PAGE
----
Jews, both individually and as part of Jewish groups, have been heavily active in opposing the “Unite the Right 2” rally in Washington, D.C. on Sunday, organized by the coordinator of last year’s deadly white supremacist march in Charlottesville, Virginia.
Knowing that attendees of the march last year chanted “Jews will not replace us,” some counter-protesters on Sunday made explicit their Jewish identity - by drawing it on their faces.
“These people want me dead because I exist, And it’s not ok,” Becki, a D.C. resident who painted a black Star of David on her cheek, told the Forward. “I wanted to show them I’m not going anywhere.”
Others drew their stars on their arms or other body parts.
- From Charlottesville to nation-state bill, Trump and Netanyahu fiddle as the fabric of society burns
- 'Unite the Right' rally fails: Only several dozen white supremacists show up
- Why 'Unite the Right' rally was a pathetic flop – and why that shouldn’t matter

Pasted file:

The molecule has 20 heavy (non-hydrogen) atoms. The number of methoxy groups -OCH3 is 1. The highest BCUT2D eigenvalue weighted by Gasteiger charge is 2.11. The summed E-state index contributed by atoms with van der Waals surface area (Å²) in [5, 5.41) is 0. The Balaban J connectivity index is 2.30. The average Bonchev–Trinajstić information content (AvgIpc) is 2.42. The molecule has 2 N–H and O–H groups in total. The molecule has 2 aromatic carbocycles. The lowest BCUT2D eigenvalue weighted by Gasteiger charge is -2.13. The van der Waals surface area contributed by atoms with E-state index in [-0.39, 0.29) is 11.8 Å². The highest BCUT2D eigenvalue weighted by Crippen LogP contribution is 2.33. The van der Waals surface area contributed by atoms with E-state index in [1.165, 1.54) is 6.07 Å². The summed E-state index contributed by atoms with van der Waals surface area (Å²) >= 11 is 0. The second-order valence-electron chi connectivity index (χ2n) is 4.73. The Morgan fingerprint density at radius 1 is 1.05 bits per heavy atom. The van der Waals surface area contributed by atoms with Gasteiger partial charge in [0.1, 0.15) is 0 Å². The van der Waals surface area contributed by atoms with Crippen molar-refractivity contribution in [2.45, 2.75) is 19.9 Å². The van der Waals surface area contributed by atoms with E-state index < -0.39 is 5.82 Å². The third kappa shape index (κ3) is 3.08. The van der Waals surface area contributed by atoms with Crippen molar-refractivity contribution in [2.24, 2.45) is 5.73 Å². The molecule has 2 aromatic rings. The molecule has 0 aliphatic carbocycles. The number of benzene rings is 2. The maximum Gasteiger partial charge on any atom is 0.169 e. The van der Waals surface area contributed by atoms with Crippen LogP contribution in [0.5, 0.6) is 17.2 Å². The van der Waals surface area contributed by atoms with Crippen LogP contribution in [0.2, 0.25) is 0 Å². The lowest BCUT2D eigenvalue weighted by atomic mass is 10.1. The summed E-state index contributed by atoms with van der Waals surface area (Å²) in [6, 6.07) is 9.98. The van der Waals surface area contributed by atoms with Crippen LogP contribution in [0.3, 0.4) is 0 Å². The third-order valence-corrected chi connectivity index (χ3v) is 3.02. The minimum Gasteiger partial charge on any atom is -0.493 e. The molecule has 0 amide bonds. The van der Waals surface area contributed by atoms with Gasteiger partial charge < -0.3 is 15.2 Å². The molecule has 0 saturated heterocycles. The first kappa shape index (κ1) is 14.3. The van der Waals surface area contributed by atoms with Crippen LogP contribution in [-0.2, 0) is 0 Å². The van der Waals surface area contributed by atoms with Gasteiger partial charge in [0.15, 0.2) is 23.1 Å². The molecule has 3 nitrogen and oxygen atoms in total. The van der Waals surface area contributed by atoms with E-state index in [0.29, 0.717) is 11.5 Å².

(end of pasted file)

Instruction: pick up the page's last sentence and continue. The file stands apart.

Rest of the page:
“Fascism has not historically been good for Jews,” Jewish socialist Carsie Blanton told the Forward at Lafayette Park in front of the White House, a few hours before the white nationalists were expected there. “I think we need all methods [to fight fascists]. It’s an all hands on deck situation.”
Another counter-protest rally at Freedom Plaza featured speakers representing many different faith groups, including a self-described “black, queer, Jewish, Hebrew priestess.” One speaker there led the crowd in a chant of “From Palestine to Mexico, all the walls have got to go” and discussed the Boycott, Divestment and Sanctions campaign against Israel.